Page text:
Even though they humidify the game balls used at Coors Field, and the air in Denver no doubt was heavier on a rainy Sunday afternoon, the mile-high altitude still yields some comically impressive home runs.

The most recent example: A 472-foot blast Hanley Ramirez of the Los Angeles Dodgers hit in the sixth inning against left-hander Jorge De La Rosa of the Colorado Rockies that flew over the grandstand in left and, apparently bounced its way through a ballpark exit and onto the street. Dodgers broadcaster Charley Steiner wasn't exaggerating much when he speculated it could have gone 500 feet. The solo shot gave L.A. a two-run lead and they won 6-1 in a rain-shortened game.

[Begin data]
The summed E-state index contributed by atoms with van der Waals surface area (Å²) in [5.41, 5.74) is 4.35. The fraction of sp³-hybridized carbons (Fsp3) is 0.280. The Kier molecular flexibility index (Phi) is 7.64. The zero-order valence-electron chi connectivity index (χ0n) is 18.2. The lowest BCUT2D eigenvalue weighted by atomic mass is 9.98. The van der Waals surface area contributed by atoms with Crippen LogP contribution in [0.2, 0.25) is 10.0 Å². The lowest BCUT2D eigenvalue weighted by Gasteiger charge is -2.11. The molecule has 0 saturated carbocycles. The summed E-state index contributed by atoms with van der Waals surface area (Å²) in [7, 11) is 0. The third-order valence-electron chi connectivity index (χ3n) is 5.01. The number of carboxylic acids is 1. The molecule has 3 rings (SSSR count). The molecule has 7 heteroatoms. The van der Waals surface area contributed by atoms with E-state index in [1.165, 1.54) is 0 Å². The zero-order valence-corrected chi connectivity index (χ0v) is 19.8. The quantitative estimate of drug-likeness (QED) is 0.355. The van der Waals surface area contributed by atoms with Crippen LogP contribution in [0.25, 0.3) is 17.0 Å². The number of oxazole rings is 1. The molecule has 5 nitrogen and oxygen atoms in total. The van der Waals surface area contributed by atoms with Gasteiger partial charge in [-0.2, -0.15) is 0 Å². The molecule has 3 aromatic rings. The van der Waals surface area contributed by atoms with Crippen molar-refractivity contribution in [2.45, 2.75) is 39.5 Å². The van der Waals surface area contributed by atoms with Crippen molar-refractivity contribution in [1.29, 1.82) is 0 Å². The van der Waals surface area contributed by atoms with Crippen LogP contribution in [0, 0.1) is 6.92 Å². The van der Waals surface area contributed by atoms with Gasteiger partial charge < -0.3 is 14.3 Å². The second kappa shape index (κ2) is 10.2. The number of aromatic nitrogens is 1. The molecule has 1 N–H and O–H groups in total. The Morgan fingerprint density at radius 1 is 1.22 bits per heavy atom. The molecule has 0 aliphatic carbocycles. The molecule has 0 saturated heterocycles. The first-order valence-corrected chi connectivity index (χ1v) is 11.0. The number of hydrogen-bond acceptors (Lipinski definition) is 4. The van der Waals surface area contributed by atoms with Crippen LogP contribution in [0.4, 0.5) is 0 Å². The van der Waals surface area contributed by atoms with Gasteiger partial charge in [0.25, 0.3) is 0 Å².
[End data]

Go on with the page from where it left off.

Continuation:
Ramirez's was the fourth-longest in MLB this season, as listed by ESPN's Home Run Tracker, but it might be the most impressive looking home run of the year so far. This was the reaction by Dodgers beat reporter Dylan Hernandez of the Los Angeles Times:

You just don't get many "Whoa's" out of Dylan. And yet, Ramirez's homer is still short of the longest in Coors history, 496 feet, which came by way of Mike Piazza in 1997 and Matt Holliday in 2006. Andres Galarraga hit a 529-foot homer for the Rockies club record, but that was at Miami.

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